Virility refers to any of a wide range of masculine characteristics viewed positively. It is not applicable to women or to negative characteristics. The Oxford English Dictionary (OED1) says virile is "marked by strength or force." Virility is commonly associated with vigour, health, sturdiness, and constitution, especially in the fathering of children. In this last sense, virility is to men as fertility is to women. OED1 also notes an obsolete use of virile in this sense for a "nubile" young woman - "a maide that is Mariageable or ripe for a Husband, or Virill."
The word itself is derived from the Latin word vir meaning simply "man" (in a gender specific sense). The German for "virility" is Manneskraft - the strength of a man.
Historically, masculine attributes such as beard growth have been seen as signs of virility and leadership (for example in ancient Egypt and Rome).
As a term for positive reference, virility does not accord with feminisms that put forward various deconstructions of masculinity. According to these points of view, virility is redefined as an outdated abstraction, impacting negatively on women via unwanted sexual activity, and unwanted pregnancies.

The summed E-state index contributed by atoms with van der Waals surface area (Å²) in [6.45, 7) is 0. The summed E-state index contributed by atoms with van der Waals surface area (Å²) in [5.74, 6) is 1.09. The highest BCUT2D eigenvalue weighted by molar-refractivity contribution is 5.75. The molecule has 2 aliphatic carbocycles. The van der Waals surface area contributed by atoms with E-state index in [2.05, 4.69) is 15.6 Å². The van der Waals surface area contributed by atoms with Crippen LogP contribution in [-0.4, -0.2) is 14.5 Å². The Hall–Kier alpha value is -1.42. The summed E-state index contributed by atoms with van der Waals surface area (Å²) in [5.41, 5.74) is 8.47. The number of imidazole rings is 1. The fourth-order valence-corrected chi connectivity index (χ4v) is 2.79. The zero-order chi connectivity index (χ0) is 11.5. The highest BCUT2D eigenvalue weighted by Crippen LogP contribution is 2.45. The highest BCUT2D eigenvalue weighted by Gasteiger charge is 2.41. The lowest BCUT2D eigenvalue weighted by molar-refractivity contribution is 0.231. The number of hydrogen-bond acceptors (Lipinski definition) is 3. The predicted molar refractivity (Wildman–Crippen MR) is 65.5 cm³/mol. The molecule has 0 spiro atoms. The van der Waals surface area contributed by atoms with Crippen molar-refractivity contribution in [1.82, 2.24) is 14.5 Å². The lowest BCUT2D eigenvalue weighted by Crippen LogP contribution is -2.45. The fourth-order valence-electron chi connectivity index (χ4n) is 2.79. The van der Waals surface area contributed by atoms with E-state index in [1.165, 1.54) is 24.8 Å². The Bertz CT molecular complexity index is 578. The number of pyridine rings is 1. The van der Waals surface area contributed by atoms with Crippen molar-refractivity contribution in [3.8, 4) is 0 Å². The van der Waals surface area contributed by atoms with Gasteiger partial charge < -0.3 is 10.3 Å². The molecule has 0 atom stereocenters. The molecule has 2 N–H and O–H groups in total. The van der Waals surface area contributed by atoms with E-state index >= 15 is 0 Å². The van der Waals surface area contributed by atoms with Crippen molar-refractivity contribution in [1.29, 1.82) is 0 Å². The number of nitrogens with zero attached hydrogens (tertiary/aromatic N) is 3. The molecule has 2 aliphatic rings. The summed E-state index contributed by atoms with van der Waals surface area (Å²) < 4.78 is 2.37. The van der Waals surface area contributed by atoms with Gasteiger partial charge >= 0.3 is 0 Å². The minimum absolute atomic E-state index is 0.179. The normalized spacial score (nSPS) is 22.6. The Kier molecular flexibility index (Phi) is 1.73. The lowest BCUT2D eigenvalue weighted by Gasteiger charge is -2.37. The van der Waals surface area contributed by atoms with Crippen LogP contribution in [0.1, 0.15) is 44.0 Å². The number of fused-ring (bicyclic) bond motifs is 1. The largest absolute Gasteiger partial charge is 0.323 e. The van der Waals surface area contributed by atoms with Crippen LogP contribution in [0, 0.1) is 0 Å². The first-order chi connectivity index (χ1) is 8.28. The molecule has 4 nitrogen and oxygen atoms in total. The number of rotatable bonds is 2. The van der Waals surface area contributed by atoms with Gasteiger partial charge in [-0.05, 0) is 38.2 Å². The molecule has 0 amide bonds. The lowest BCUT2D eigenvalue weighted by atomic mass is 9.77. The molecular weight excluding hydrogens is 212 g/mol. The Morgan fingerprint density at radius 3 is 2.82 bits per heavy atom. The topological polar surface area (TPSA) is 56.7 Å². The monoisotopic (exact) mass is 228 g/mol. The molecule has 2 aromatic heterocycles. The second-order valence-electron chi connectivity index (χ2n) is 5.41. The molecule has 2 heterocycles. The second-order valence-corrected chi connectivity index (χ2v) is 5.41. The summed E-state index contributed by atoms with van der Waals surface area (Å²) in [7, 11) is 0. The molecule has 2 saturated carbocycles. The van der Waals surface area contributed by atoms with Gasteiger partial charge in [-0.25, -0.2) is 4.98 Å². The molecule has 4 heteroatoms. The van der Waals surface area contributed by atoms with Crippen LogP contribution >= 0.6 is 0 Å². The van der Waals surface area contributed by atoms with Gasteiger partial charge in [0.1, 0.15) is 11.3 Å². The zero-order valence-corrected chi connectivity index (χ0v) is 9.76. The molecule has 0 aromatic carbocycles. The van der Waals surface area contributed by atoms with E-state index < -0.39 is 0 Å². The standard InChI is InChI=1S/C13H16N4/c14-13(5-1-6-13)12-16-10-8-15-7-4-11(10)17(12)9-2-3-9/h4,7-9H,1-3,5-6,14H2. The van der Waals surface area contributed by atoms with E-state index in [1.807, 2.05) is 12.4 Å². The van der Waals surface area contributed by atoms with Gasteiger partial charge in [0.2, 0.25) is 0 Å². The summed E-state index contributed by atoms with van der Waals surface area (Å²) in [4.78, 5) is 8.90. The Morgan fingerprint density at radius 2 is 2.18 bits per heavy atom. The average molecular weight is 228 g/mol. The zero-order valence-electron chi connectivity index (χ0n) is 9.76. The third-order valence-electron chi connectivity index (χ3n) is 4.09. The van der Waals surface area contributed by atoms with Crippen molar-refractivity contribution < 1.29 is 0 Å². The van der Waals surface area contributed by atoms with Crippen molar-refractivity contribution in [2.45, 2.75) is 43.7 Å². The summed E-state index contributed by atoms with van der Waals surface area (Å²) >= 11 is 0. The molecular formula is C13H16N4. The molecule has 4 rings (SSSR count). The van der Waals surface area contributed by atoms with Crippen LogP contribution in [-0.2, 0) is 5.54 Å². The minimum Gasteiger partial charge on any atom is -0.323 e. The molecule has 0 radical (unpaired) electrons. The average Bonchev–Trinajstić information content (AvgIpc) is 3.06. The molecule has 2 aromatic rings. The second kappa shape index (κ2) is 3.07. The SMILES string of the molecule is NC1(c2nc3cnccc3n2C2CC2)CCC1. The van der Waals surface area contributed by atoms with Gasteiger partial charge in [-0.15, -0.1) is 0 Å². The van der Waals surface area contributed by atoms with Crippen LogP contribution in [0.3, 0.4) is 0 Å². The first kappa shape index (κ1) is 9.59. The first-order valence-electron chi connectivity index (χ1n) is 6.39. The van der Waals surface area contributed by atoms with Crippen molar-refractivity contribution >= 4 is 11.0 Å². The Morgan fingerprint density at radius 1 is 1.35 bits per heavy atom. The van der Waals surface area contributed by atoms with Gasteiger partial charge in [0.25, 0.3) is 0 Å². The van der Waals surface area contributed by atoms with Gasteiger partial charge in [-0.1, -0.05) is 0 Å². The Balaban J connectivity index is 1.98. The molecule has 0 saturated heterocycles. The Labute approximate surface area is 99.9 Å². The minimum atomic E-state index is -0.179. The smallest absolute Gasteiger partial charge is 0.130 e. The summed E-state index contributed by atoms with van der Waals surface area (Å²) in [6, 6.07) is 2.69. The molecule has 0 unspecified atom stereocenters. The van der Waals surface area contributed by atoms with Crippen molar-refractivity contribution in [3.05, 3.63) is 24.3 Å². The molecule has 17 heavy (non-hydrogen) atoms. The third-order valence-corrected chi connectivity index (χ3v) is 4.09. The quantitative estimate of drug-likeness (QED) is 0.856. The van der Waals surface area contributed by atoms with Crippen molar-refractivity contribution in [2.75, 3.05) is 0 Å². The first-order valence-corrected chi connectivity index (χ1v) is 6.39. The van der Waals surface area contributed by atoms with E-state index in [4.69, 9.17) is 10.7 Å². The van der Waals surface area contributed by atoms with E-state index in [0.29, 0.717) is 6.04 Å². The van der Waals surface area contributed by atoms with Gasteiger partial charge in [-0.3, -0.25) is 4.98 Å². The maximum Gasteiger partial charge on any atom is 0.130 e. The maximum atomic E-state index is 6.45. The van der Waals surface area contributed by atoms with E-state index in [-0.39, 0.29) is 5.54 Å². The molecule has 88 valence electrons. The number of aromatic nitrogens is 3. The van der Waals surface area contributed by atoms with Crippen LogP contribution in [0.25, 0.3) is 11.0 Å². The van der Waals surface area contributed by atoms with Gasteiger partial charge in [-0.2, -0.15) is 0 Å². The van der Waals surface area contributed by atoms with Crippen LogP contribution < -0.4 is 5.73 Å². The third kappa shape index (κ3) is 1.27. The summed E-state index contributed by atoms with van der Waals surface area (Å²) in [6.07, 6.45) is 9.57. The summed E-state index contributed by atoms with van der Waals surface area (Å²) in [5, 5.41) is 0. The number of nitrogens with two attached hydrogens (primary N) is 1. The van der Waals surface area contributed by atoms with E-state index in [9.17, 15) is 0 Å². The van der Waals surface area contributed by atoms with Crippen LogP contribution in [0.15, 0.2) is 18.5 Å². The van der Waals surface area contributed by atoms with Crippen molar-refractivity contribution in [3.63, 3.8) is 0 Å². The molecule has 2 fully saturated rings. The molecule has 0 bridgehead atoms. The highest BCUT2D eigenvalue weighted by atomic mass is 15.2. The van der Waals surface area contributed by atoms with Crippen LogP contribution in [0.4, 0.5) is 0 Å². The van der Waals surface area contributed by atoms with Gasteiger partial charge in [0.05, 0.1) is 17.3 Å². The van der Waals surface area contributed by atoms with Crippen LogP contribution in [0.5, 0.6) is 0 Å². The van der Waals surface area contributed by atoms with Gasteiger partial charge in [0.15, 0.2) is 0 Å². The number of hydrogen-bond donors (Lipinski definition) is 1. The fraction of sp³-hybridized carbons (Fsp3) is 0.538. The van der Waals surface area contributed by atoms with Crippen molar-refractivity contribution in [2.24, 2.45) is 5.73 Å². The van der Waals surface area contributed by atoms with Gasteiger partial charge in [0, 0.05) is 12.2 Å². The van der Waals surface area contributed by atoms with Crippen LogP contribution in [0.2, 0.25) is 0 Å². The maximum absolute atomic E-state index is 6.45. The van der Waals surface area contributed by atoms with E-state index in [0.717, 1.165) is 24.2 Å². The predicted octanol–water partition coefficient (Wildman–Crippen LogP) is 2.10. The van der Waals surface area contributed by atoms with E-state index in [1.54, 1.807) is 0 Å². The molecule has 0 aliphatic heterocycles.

This article is based on "Virility" from the free encyclopedia Wikipedia (http://en.wikipedia.org). It is licensed under the terms of the GNU Free Documentation Licencse. In the Wikipedia you can find a list of the authors by visiting the following address: http://en.wikipedia.org/w/index.php?title=Virility&action=history